Firstly, let’s bust one myth right out of the water – it is NOT bad luck to buy your cards. No one seems to know where this old wives’ tale originates but I can promise you it’s nonsense. Not long after I bought my first deck of cards my life turned around for the better, and that was over 30 years ago! Personally, I have a feeling it was a superstition created by Occultists to ensure that Tarot reading stayed an unattainable art for the masses. So, with that out of the way, let’s move on to the question at hand – how to choose your first deck of tarot cards.
I can answer this quickly and without reservation, the ideal first deck of cards is the Rider-Waite Tarot. This is because they were originally designed by the Occultist Arthur Edward Waite, illustrated by Pamela Colman-Smith and first published in 1909 by William Rider and Son in London. They disappeared for many years and then resurfaced in the 1970s through US Games Inc. Arthur’s only daughter signed over the publishing rights to create the foundation pack for many beginners.
Of course, you can choose whatever cards take your fancy, but if you want to easily memorise the card meanings and transfer that skill to any deck you choose later, the Rider-Waite is the one. Most Tarot books for beginners and Tarot Tutorials use the Rider-Waite for this very reason.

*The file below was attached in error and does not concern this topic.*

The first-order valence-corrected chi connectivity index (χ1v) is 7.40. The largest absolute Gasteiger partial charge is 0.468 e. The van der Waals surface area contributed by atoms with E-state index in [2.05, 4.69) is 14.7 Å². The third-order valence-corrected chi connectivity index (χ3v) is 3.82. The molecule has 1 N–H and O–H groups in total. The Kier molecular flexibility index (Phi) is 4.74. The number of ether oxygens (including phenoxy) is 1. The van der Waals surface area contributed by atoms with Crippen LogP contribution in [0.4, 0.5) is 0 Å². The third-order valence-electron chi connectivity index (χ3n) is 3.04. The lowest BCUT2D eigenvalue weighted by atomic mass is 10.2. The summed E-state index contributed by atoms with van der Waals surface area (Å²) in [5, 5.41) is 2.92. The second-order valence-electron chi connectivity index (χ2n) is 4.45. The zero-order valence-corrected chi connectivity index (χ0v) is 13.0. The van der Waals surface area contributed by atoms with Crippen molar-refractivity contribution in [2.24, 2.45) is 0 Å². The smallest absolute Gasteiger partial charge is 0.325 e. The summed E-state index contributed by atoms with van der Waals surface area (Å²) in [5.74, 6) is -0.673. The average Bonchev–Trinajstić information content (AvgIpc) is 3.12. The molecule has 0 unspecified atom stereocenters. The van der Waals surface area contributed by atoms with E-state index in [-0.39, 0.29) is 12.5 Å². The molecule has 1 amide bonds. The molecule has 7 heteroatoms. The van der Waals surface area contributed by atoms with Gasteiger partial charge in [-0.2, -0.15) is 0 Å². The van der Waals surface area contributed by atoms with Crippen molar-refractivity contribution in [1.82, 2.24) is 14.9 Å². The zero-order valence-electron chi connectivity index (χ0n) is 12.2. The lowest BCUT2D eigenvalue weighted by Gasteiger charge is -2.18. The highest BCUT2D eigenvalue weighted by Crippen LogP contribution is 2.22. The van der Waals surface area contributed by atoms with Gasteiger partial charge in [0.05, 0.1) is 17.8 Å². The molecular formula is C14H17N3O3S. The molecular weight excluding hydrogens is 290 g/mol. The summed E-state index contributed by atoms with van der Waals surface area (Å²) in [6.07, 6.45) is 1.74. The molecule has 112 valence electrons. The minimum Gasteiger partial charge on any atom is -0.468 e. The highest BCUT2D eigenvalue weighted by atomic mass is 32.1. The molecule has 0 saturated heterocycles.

I have taken a small selection of my Tarot cards to illustrate this further. Each deck uses the same selection of the Fool, two of cups and eight of wands. The first two examples pre-date the Rider-Waite and closely resemble the modern playing cards in their suits. The only odd one out is pack illustration Number 6 – The Arthurian, which I add purely out of mischief and to ensure you are paying attention (not really! it strays from the Rider-Waite which demonstrates how different a pack can be)
- Tarot De Marseille
- 1JJ Swiss Tarot
- Universal Waite Tarot
- Morgan Greer
- Arthurian Tarot
- Gilded Tarot
- Everyday Witch Tarot
- Light Seer’s Tarot
As well as their undoubted popularity and consistency across the numerous themes, Rider-Waite are extremely affordable. Tarot cards are expensive to produce and as a result, can be costly to purchase. After you have mastered the basics spreads and memorised your cards you will be ready to venture out to find a deck that enchants you. I usually recommend two packs of Rider-Waite (Waite-Smith) to begin your journey because it helps to write the keywords on the cards whilst you are learning. To save you this expense for your training pack I have a FREE PRINTABLE of the cards. You can download them HERE and start straight away, working through the Tarot Basics freely available on this website. As you’ll be handling them a great deal initially I suggest a good supply of printable plain cardstock.